Fates and Furies by Lauren Groff
“Great swaths of her life were white space to her husband. What she did not tell him balanced neatly with what she did. Still, there are untruths made of words and untruths made of silences, and Mathilde had only ever lied to Lotto in what she never said.”
This is by far one of my favorite novels exploring the topic of marriage. It begins as an ordinary telling of a successful, happy couple, then suddenly shifts into a question of perspective, forcing the reader to examine all the unspoken truths that can exist between two people. Groff’s writing is lyrical and poetic as she seamlessly unspools the complex inner workings of the nature of marriage itself.
Being Mortal by Atul Gawande
“The battle of being mortal is the battle to maintain the integrity of one’s life—to avoid becoming so diminished or dissipated or subjugated that who you are becomes disconnected from who you were or who you want to be.”
I will admit that I was initially hesitant to read this book. The concept of mortality has never exactly frightened me, but the thought of morbidity in old age absolutely terrifies me. Gawande makes the powerful argument that modern medicine has it wrong with it’s approach to geriatric care. Doctors can be so singularly focused on a cure that they lose sight of the fact that many chronic diseases are in fact incurable. Like all good stories, the way in which we end our lives is particularly meaningful. Rather than subjecting the elderly to painful and risky treatments and surgeries, the ethical question can be raised as to whether improving the quality of remaining years of life should be of higher importance. This book gave me optimism and a much more clear set of principles with which I hope to age.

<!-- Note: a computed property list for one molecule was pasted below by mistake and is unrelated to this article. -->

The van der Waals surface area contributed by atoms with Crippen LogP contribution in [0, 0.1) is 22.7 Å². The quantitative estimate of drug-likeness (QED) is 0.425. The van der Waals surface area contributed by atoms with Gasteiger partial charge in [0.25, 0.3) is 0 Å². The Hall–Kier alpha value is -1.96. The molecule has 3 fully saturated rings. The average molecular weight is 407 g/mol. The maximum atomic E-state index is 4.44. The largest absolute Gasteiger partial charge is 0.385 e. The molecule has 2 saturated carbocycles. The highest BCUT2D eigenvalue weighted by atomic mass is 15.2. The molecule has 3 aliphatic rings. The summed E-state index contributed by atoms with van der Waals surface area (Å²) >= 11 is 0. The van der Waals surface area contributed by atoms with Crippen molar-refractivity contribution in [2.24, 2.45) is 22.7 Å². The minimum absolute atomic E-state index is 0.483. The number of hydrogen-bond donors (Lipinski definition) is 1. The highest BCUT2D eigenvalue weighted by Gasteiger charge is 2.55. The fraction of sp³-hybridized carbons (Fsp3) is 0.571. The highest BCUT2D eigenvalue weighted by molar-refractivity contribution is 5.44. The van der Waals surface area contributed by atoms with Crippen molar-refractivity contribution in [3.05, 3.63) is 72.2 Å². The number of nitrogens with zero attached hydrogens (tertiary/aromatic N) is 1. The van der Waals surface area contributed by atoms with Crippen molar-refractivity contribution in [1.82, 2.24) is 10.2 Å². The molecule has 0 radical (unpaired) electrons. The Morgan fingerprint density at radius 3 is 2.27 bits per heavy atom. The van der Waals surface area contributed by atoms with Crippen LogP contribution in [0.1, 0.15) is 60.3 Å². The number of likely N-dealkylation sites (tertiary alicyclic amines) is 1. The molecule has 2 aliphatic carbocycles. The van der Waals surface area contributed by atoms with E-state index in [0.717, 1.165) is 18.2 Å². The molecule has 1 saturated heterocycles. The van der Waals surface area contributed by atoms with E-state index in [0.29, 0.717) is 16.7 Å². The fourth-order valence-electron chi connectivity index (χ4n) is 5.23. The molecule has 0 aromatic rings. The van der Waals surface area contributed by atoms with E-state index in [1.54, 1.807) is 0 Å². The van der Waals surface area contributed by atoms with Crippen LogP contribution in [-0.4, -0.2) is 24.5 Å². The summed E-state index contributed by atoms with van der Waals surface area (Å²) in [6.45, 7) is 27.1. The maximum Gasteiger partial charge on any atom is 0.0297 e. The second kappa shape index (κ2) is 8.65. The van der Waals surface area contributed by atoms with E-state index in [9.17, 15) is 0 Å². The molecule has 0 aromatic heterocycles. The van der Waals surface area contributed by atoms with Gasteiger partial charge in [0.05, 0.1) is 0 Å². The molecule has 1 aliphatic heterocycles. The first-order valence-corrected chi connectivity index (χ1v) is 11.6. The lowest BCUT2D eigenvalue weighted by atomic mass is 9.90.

Just Kids by Patti Smith
“Where does it all lead? What will become of us? These were our young questions, and young answers were revealed. It leads to each other. We become ourselves.”
This memoir is a mesmerizing portrait of the artists and bohemians that enriched the culture of New York City in the late 60’s and early 70’s. The icing on the cake is that the two central characters go on to become some of the most iconic cultural icons of our time. Patti Smith is best known for her poetry and songwriting. Her gift with the written word is evidenced throughout with her beautiful, warm, and rich writing.
The High Mountains of Portugal by Yann Martel
“What his uncle does not understand is that in walking backwards, his back to the world, his back to God, he is not grieving. He is objecting. Because when everything cherished by you in life has been taken away, what else is there to do but object?”
The imagery of The High Mountains of Portugal is simply spellbinding. Yann Martel, author of Life of Pi, once again manages to create a mystical, almost fable-like world in which the lines of reality are blurred. The narrative spans across three distinct time periods, with three interlocking tales that all lead to the countryside of Portugal. It is ultimately a tale of a moral and spiritual search, with a deeply satisfying, elegant ending.